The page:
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Got Carbon-Neutral Beef? 

Market of Choice is now selling sustainable beef in stores across Oregon   

“Carbon-neutral beef” is the kind of oxymoron that makes any environmentally conscious consumer scratch their head. 

But Austin Allred, owner of Washington-based Royal Ranch, says that carbon-neutral beef is not only possible, it’s the future.

Royal Ranch’s beef program produces carbon with emissions from diesel tractors and the cow’s methane,  but it is able to offset those emissions by creating a farm that sustains itself through carbon sequestration — harnessing carbon back into the soil — to create an ecosystem at Allred’s ranch that ends up reusing carbon. 

In an effort to bring a more sustainable meat option to customers, Market of Choice announced in February that it has partnered with Royal Ranch to bring carbon-neutral beef to the tables of environmentally conscious omnivores.  

Allred grew up farming in Royal City, Washington. “We go back three generations,” Allred says. “I got my kids helping on the ranch now day in and day out. They’re just learning how to do it more sustainably now.”

 According to the University of California, Davis, “Cattle are the No. 1 agricultural source of greenhouse gases worldwide. Each year, a single cow will belch about 220 pounds of methane.”

Alice Morrison, co-director of Friends of Family Farmers, a nonprofit supporting small farms in Oregon, says that while carbon-neutral ranching is possible on a large scale, there are limitations. She says, “In order for a large-scale operation to do things that align with carbon neutral goals, they need to have a lot of land and ensure that they can maintain necessary carbon sequestration processes.”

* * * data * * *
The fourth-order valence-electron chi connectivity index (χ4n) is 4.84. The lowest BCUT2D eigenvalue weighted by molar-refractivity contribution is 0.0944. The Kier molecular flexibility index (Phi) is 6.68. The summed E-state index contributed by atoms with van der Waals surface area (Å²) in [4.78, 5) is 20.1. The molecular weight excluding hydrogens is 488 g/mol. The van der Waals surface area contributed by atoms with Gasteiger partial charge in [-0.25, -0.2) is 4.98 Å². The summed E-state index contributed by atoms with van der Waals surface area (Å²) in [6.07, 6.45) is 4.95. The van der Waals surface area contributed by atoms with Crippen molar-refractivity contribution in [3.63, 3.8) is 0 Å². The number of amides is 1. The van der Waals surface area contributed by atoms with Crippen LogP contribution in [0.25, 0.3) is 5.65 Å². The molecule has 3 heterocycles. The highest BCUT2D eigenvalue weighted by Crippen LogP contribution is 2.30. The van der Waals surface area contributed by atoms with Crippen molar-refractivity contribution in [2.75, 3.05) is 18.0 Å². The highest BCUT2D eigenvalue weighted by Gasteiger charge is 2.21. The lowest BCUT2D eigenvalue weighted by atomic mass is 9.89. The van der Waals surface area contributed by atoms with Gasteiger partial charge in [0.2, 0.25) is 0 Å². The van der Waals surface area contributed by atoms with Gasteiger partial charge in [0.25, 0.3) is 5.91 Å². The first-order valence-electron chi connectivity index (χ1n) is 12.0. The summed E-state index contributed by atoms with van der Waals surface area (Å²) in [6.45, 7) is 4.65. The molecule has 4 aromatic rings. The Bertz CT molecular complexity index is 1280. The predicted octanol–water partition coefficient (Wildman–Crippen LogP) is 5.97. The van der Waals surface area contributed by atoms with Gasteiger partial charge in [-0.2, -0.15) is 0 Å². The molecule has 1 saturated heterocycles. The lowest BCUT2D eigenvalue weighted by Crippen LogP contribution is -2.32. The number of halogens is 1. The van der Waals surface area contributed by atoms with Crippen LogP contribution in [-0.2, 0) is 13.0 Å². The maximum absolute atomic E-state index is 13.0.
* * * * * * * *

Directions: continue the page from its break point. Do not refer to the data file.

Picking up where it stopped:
Allred says regenerative agriculture could be the solution to eliminating greenhouse gases while still consuming meat. Royal Ranch practices regenerative agriculture in a few different ways. 

Manure management is what Allred calls a “low-hanging fruit” in terms of sustainability practices. Royal Ranch puts manure from its cattle back into the soil. The ranch also uses recycled water to hydrate its orchard, field and dairy crops. 

There are also more worms on Royal Ranch than cattle, which isn’t all that strange if you’re looking to run a carbon-neutral operation. Royal Ranch hosts what it says is the largest worm farm in the world with 15 acres of long, skinny swimming pools filled with worms and recycled wood chips. Allred says that these worms make for healthier soil and are a big part of the regenerative process because they can harvest the wood chips, compost them, and eventually put them back into the soil. Allred also uses the worms’ digestive systems to remove 99 percent of water contaminants in wastewater, which then gets reused for farming.

Regenerative agriculture isn’t cheap. Allred says, “You don’t install the largest worm farm in the world without putting up some cash.” He says that selling carbon credits — permits that companies can sell to another company that allows them to produce a set amount of carbon emissions — to big-name companies like Microsoft has helped him continue to offset the costs of installing the type of machinery. 

Morrison of Friends of Family Farmers is skeptical of carbon credits because she would prefer that “people doing unsustainable things should just stop doing those things.” However, she says she understands that farming is not particularly lucrative so she doesn’t fault farmers for wanting to seek other revenues. 

“I think the important piece of Royal Ranch and what they’re doing is really the scale,” says Market of Choice Senior Director of Perishable Merchandising Matt Martin. “How they’ve been able to have this impact on such a large scale.”

In addition to managing 5,000 cows, Royal Ranch’s 14,000-acre farm produces six crops: apples, cherries, potatoes, peas, sweet corn, field corn, hay and wheat. 

“We feel an obligation to feed the world,” Allred says. “Or at least feed our local communities.”

 To learn more about Royal Ranch’s beef program go to

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